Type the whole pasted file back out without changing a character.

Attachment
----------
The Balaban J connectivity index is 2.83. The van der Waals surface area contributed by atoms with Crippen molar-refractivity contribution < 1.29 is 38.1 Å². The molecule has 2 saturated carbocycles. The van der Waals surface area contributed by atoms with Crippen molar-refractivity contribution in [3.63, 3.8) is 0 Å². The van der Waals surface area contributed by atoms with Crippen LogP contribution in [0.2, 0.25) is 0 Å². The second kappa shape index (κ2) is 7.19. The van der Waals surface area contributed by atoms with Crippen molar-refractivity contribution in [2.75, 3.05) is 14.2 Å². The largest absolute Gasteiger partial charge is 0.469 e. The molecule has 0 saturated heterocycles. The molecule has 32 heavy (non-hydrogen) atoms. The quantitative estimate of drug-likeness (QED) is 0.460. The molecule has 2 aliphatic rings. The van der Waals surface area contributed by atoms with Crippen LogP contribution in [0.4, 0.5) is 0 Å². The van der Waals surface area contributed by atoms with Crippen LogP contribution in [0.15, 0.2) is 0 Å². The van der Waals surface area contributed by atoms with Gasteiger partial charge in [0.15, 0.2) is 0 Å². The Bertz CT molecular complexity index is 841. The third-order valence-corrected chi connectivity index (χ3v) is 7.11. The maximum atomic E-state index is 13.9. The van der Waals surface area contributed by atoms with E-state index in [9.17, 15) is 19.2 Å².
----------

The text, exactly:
The Balaban J connectivity index is 2.83. The van der Waals surface area contributed by atoms with Crippen molar-refractivity contribution < 1.29 is 38.1 Å². The molecule has 2 saturated carbocycles. The van der Waals surface area contributed by atoms with Crippen molar-refractivity contribution in [3.63, 3.8) is 0 Å². The van der Waals surface area contributed by atoms with Crippen LogP contribution in [0.2, 0.25) is 0 Å². The second kappa shape index (κ2) is 7.19. The van der Waals surface area contributed by atoms with Crippen molar-refractivity contribution in [2.75, 3.05) is 14.2 Å². The largest absolute Gasteiger partial charge is 0.469 e. The molecule has 0 saturated heterocycles. The molecule has 32 heavy (non-hydrogen) atoms. The quantitative estimate of drug-likeness (QED) is 0.460. The molecule has 2 aliphatic rings. The van der Waals surface area contributed by atoms with Crippen LogP contribution in [0.4, 0.5) is 0 Å². The van der Waals surface area contributed by atoms with Crippen LogP contribution in [0.15, 0.2) is 0 Å². The van der Waals surface area contributed by atoms with Gasteiger partial charge in [0.15, 0.2) is 0 Å². The Bertz CT molecular complexity index is 841. The third-order valence-corrected chi connectivity index (χ3v) is 7.11. The maximum atomic E-state index is 13.9. The van der Waals surface area contributed by atoms with E-state index in [9.17, 15) is 19.2 Å².